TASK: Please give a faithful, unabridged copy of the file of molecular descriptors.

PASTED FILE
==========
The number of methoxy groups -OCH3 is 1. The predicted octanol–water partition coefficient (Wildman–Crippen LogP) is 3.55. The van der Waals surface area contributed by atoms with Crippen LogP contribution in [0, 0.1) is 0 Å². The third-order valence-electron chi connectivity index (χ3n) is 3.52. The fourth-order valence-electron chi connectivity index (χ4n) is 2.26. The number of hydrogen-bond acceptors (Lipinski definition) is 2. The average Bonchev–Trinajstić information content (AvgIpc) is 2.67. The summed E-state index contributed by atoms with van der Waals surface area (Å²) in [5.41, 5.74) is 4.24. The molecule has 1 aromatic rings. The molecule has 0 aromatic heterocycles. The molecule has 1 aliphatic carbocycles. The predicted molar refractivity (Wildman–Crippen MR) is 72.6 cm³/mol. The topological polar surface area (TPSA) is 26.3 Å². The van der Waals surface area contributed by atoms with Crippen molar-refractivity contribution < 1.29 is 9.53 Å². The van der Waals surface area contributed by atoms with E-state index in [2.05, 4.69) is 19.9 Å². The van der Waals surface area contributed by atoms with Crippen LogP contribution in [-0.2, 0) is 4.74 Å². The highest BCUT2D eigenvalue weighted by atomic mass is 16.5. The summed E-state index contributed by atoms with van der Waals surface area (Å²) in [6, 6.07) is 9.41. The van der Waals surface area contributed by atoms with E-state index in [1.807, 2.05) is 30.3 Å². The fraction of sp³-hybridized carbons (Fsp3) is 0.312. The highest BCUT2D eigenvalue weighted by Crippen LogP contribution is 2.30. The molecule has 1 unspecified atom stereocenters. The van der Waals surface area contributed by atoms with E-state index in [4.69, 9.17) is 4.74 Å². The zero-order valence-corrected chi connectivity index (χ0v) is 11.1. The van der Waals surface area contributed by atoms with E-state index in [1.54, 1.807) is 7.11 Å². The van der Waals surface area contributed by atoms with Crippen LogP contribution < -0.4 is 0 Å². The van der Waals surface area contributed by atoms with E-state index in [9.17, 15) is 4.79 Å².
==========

The number of methoxy groups -OCH3 is 1. The predicted octanol–water partition coefficient (Wildman–Crippen LogP) is 3.55. The van der Waals surface area contributed by atoms with Crippen LogP contribution in [0, 0.1) is 0 Å². The third-order valence-electron chi connectivity index (χ3n) is 3.52. The fourth-order valence-electron chi connectivity index (χ4n) is 2.26. The number of hydrogen-bond acceptors (Lipinski definition) is 2. The average Bonchev–Trinajstić information content (AvgIpc) is 2.67. The summed E-state index contributed by atoms with van der Waals surface area (Å²) in [5.41, 5.74) is 4.24. The molecule has 1 aromatic rings. The molecule has 0 aromatic heterocycles. The molecule has 1 aliphatic carbocycles. The predicted molar refractivity (Wildman–Crippen MR) is 72.6 cm³/mol. The topological polar surface area (TPSA) is 26.3 Å². The van der Waals surface area contributed by atoms with Crippen molar-refractivity contribution < 1.29 is 9.53 Å². The van der Waals surface area contributed by atoms with E-state index in [2.05, 4.69) is 19.9 Å². The van der Waals surface area contributed by atoms with Crippen LogP contribution in [-0.2, 0) is 4.74 Å². The highest BCUT2D eigenvalue weighted by atomic mass is 16.5. The summed E-state index contributed by atoms with van der Waals surface area (Å²) in [6, 6.07) is 9.41. The van der Waals surface area contributed by atoms with E-state index in [1.807, 2.05) is 30.3 Å². The fraction of sp³-hybridized carbons (Fsp3) is 0.312. The highest BCUT2D eigenvalue weighted by Crippen LogP contribution is 2.30. The molecule has 1 unspecified atom stereocenters. The van der Waals surface area contributed by atoms with E-state index in [4.69, 9.17) is 4.74 Å². The zero-order valence-corrected chi connectivity index (χ0v) is 11.1. The van der Waals surface area contributed by atoms with E-state index in [1.54, 1.807) is 7.11 Å². The van der Waals surface area contributed by atoms with Crippen LogP contribution < -0.4 is 0 Å². The van der Waals surface area contributed by atoms with E-state index in [9.17, 15) is 4.79 Å².